Pangenomes: the coolest new thing in human genetics got its start in bacteria. No, seriously!

Bacteria are complicated. We invented pangenomes to better understand them.

Pangenomes: the coolest new thing in human genetics got its start in bacteria. No, seriously!
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If you're not quite sure what a pangenome is, don't worry, it's pretty simple!

It's all of the genes that are found in the genomes of each ‘clade’ of a species.

And clade is just an evolutionary term that identifies genetically distinct populations of individuals.

In humans, those are genetic ancestries but in bacteria we're talking about strains.

For example, when you hear about an E. coli ‘outbreak,’ what usually gets left out of the headlines is that it’s an outbreak of a pathogenic strain of E. coli.

You should know by now that ALL E. coli aren’t bad guys.

In the case of one of these food poisoning outbreaks, we’re usually talking about the O157: H7 strain of E. coli.

But there are other bacteria with strains that share similar opposing personalities.

One of those is Streptococcus agalactiae (or, group B strep) and can be found commonly in the vaginas of healthy women.

However, it can cause significant problems, or even infant mortality during pregnancy and the idea of a pangenome was first proposed in a study of the pathogenic strains of S. agalactiae!

With the falling sequencing costs that came with the invention of massively parallel sequencing, researchers were finally able to obtain full genomes from multiple strains of bacteria and compare them.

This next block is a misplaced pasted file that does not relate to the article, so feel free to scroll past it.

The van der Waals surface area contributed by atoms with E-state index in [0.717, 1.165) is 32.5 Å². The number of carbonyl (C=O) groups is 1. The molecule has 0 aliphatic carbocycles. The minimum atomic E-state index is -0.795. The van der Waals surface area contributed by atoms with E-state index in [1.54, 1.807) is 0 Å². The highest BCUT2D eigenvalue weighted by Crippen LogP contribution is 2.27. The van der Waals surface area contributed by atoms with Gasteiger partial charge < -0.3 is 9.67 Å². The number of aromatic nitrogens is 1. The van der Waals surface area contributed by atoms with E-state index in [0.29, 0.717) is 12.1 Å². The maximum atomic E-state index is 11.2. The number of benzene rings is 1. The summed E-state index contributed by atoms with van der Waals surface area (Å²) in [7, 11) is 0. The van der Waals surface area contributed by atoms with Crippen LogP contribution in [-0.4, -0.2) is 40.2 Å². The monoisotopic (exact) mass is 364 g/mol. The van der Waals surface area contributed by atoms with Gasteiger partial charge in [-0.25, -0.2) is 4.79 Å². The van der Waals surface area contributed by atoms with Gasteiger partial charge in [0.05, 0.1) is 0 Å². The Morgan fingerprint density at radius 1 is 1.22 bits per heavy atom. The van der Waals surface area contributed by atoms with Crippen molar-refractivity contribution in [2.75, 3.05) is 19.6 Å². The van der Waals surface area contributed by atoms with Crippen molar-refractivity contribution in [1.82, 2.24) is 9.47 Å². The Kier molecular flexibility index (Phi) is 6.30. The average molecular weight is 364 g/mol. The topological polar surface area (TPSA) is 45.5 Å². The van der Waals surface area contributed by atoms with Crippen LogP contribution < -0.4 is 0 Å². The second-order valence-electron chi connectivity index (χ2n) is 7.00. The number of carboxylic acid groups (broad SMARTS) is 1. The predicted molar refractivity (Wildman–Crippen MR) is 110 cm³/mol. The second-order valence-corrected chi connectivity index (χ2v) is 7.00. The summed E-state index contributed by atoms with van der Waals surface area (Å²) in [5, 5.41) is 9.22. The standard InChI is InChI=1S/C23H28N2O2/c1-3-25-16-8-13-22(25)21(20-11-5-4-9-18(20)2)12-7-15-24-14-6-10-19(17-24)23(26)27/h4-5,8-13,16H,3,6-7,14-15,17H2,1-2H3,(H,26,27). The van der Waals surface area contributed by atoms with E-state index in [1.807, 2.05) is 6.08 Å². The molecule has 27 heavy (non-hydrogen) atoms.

What we’ve found is that species of bacteria contain a ‘core’ of essential genes but that the genetic content at the strain level can vary significantly which produces the differences observed in strain level pathogenicity!

We’ve since sequenced a bunch more bacteria and expanded on this concept of a ‘core’ set of genes (found in >95% of genomes) to also include:

Shell genes - Found in 10-95% of genomes, these are genes are also typically shared with more than one strain

Cloud genes - Found in < 10% of genomes, these are strain specific genes

All of these genetic detours can be visualized as a ‘genomic graph’ showing an overlay of each genome and how they differ from one another.

So, why’s it important to characterize all of the genetic variation found in a species?

Because better understanding the strain level genetics can help explain why these bacteria can behave differently in different environments.

But things get extra weird in bacteria because not only do they have their own genome, but they also can have plasmids (extra DNA that can be shared).

They can also be infected by ‘bacteriophages’ (DNA viruses) which can change the genetics AND the behavior of these bacteria!

That’s in addition to the mutations that occur to their genomes as they grow and replicate.

Things get only moderately less complicated as we transition the concept of the pangenome to other organisms like humans.

We may not have plasmids that can do goofy things with our genetics, but viruses and environmental pressures have helped shape our genetic ancestry in ways we’re only just beginning to appreciate! Premium 26
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